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Bankruptcy can make it difficult, but not impossible, to obtain a personal loan. (Shutterstock)

Although bankruptcy should always be a last resort, sometimes it’s financially necessary. While bankruptcy can help you make your finances more manageable, a common consequence is damaged credit. Poor credit can make it difficult to qualify for new credit products after bankruptcy.

Fortunately, the effect of bankruptcy on your credit report isn’t permanent — it diminishes over time. It’s possible to get approved for a personal loan after bankruptcy. Learn how to borrow after bankruptcy and whether or not this is the right option for you.

Whenever you apply for a personal loan, it’s a good idea to compare rates from multiple lenders. Credible makes it easy to see your personalized rates without affecting your credit.

How bankruptcy affects your credit

Filing for bankruptcy may be the best decision for your financial situation, but it’ll negatively impact your credit for years. Bankruptcy lowers your credit score, making it harder to qualify for personal loans and other new lines of credit at favorable interest rates — and it may make it difficult to qualify at all.

Chapter 7 and Chapter 13 bankruptcies are both legal proceedings that can relieve you of your debt obligations. But each type of bankruptcy is structured differently.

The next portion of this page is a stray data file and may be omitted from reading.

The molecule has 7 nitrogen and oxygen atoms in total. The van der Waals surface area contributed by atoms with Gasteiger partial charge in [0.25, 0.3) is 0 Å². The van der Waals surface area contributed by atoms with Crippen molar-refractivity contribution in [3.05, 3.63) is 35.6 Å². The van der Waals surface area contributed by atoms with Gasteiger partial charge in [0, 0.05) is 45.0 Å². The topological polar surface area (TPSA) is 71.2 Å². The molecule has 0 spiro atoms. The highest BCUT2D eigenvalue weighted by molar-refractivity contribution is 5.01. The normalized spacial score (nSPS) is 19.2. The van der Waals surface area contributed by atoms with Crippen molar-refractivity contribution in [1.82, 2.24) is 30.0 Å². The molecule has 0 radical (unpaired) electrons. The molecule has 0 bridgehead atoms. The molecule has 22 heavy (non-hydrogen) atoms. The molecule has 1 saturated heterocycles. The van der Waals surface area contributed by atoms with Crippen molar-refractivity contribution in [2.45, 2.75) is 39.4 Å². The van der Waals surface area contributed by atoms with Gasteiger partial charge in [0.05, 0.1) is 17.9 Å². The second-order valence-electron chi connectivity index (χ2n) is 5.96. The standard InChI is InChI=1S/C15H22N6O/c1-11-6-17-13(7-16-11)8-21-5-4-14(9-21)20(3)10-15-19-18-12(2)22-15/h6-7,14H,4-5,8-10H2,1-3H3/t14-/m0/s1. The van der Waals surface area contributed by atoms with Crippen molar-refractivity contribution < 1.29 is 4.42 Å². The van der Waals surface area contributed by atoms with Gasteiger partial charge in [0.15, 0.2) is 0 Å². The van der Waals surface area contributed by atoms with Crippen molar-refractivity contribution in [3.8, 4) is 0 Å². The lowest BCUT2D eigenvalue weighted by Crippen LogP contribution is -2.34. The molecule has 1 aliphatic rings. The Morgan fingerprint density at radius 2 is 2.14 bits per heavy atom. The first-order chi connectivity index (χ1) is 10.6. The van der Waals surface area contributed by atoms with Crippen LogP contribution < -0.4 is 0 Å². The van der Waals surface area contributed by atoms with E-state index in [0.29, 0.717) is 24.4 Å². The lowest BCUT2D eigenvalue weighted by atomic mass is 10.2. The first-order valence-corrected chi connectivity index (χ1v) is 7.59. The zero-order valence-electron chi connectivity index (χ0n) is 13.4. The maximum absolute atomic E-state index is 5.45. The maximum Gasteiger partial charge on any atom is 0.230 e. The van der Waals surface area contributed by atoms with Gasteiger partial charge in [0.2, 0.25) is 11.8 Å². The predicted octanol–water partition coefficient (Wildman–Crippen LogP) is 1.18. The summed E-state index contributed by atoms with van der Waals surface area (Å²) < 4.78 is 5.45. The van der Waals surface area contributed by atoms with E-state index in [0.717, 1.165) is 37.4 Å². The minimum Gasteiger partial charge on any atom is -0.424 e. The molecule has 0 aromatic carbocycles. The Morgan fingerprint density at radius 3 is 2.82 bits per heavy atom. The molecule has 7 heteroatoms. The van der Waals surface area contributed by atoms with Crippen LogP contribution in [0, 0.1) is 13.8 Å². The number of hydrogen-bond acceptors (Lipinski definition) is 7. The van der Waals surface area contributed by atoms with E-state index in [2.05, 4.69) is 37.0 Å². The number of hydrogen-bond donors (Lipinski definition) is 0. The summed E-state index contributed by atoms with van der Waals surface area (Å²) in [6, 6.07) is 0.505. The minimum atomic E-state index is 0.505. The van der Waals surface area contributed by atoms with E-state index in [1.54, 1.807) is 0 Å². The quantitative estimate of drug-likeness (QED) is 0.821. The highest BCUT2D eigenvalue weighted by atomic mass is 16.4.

Chapter 7 bankruptcy

  • This liquidation bankruptcy requires you to sell some or all of your property to repay your debts.
  • It discharges your debts.
  • Individuals and businesses can file for it.
  • This type of bankruptcy requires income low enough to pass a means test.
  • It allows trustees to pay creditors by selling nonexempt property.
  • Debt is usually discharged in three to five months.

Chapter 13 bankruptcy 

  • This reorganization bankruptcy allows you to retain your property if you successfully complete a three- to five-year court-ordered repayment plan.
  • It reorganizes your debts to make them more affordable, giving you the chance to catch up on mortgage, car, and other eligible debt payments.
  • Only individuals can file for it.
  • To be eligible, you can’t have more than $419,275 of unsecured debt or $1,257,850 of secured debt.
  • This type of bankruptcy allows you to keep your property, but if you have nonexempt assets, you may have to repay your creditors an amount equal to their value.
  • Debt is discharged after completion of a three- to five-year repayment plan.

How long will bankruptcy remain on a credit report?

Fortunately, bankruptcy doesn’t stay on your credit report forever. All negative information eventually cycles off your credit report, including bankruptcy. 

A Chapter 7 bankruptcy can remain on your credit report for 10 years from the date of filing. By contrast, a Chapter 13 bankruptcy may fall off your report after seven years if you complete the payment plan.